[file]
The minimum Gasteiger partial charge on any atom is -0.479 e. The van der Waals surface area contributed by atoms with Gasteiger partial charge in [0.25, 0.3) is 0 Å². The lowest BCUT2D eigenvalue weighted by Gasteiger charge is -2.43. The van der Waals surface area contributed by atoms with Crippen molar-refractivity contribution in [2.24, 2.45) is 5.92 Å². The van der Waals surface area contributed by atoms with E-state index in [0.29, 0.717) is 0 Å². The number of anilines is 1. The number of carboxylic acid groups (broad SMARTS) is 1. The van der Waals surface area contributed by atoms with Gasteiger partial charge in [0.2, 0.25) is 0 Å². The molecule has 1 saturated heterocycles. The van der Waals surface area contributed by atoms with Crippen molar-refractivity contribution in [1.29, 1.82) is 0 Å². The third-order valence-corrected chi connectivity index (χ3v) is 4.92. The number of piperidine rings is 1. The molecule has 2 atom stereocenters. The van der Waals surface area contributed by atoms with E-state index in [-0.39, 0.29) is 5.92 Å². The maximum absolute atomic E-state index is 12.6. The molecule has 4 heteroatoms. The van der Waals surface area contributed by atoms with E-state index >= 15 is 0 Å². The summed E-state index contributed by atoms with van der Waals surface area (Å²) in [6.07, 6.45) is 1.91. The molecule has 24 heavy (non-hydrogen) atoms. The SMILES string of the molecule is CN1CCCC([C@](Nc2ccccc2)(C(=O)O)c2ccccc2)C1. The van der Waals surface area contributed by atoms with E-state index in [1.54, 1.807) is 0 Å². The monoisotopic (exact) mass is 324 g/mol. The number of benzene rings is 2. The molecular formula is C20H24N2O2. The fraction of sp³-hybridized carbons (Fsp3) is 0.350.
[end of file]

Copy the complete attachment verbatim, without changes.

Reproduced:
The minimum Gasteiger partial charge on any atom is -0.479 e. The van der Waals surface area contributed by atoms with Gasteiger partial charge in [0.25, 0.3) is 0 Å². The lowest BCUT2D eigenvalue weighted by Gasteiger charge is -2.43. The van der Waals surface area contributed by atoms with Crippen molar-refractivity contribution in [2.24, 2.45) is 5.92 Å². The van der Waals surface area contributed by atoms with E-state index in [0.29, 0.717) is 0 Å². The number of anilines is 1. The number of carboxylic acid groups (broad SMARTS) is 1. The van der Waals surface area contributed by atoms with Gasteiger partial charge in [0.2, 0.25) is 0 Å². The molecule has 1 saturated heterocycles. The van der Waals surface area contributed by atoms with Crippen molar-refractivity contribution in [1.29, 1.82) is 0 Å². The third-order valence-corrected chi connectivity index (χ3v) is 4.92. The number of piperidine rings is 1. The molecule has 2 atom stereocenters. The van der Waals surface area contributed by atoms with E-state index in [-0.39, 0.29) is 5.92 Å². The maximum absolute atomic E-state index is 12.6. The molecule has 4 heteroatoms. The van der Waals surface area contributed by atoms with E-state index >= 15 is 0 Å². The summed E-state index contributed by atoms with van der Waals surface area (Å²) in [6.07, 6.45) is 1.91. The molecule has 24 heavy (non-hydrogen) atoms. The SMILES string of the molecule is CN1CCCC([C@](Nc2ccccc2)(C(=O)O)c2ccccc2)C1. The van der Waals surface area contributed by atoms with E-state index in [1.54, 1.807) is 0 Å². The monoisotopic (exact) mass is 324 g/mol. The number of benzene rings is 2. The molecular formula is C20H24N2O2. The fraction of sp³-hybridized carbons (Fsp3) is 0.350.